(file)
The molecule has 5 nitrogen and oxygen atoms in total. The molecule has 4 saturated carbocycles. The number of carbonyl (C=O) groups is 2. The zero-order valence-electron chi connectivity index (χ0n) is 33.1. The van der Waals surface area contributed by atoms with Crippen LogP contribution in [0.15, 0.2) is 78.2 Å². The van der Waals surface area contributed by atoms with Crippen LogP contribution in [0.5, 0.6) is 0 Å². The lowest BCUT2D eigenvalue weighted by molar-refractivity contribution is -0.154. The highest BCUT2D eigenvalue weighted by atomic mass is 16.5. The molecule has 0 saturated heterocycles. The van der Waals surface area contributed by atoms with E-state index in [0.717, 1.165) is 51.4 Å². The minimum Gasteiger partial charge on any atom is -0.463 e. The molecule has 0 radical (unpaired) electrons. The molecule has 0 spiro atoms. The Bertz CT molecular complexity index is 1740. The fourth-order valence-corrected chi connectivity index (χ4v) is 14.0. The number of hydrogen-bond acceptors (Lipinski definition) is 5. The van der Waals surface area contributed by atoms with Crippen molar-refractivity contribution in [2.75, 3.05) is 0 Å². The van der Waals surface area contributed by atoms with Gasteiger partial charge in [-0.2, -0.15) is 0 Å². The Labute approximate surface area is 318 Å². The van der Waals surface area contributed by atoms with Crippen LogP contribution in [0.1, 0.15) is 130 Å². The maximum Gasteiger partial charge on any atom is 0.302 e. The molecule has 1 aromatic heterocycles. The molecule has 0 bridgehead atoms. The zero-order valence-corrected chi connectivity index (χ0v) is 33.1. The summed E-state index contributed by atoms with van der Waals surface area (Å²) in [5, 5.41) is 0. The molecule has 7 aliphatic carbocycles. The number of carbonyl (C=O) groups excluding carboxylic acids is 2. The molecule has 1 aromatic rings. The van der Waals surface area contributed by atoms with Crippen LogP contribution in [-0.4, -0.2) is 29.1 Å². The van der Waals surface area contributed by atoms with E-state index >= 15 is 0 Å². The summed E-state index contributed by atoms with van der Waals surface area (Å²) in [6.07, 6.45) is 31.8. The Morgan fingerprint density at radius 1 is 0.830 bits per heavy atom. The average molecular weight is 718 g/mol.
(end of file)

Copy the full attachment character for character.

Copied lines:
The molecule has 5 nitrogen and oxygen atoms in total. The molecule has 4 saturated carbocycles. The number of carbonyl (C=O) groups is 2. The zero-order valence-electron chi connectivity index (χ0n) is 33.1. The van der Waals surface area contributed by atoms with Crippen LogP contribution in [0.15, 0.2) is 78.2 Å². The van der Waals surface area contributed by atoms with Crippen LogP contribution in [0.5, 0.6) is 0 Å². The lowest BCUT2D eigenvalue weighted by molar-refractivity contribution is -0.154. The highest BCUT2D eigenvalue weighted by atomic mass is 16.5. The molecule has 0 saturated heterocycles. The van der Waals surface area contributed by atoms with E-state index in [0.717, 1.165) is 51.4 Å². The minimum Gasteiger partial charge on any atom is -0.463 e. The molecule has 0 radical (unpaired) electrons. The molecule has 0 spiro atoms. The Bertz CT molecular complexity index is 1740. The fourth-order valence-corrected chi connectivity index (χ4v) is 14.0. The number of hydrogen-bond acceptors (Lipinski definition) is 5. The van der Waals surface area contributed by atoms with Crippen molar-refractivity contribution in [2.75, 3.05) is 0 Å². The van der Waals surface area contributed by atoms with Gasteiger partial charge in [-0.2, -0.15) is 0 Å². The Labute approximate surface area is 318 Å². The van der Waals surface area contributed by atoms with Crippen LogP contribution in [0.1, 0.15) is 130 Å². The maximum Gasteiger partial charge on any atom is 0.302 e. The molecule has 1 aromatic heterocycles. The molecule has 0 bridgehead atoms. The zero-order valence-corrected chi connectivity index (χ0v) is 33.1. The summed E-state index contributed by atoms with van der Waals surface area (Å²) in [5, 5.41) is 0. The molecule has 7 aliphatic carbocycles. The number of carbonyl (C=O) groups excluding carboxylic acids is 2. The molecule has 1 aromatic rings. The van der Waals surface area contributed by atoms with Crippen LogP contribution in [-0.4, -0.2) is 29.1 Å². The van der Waals surface area contributed by atoms with E-state index >= 15 is 0 Å². The summed E-state index contributed by atoms with van der Waals surface area (Å²) in [6.07, 6.45) is 31.8. The Morgan fingerprint density at radius 1 is 0.830 bits per heavy atom. The average molecular weight is 718 g/mol.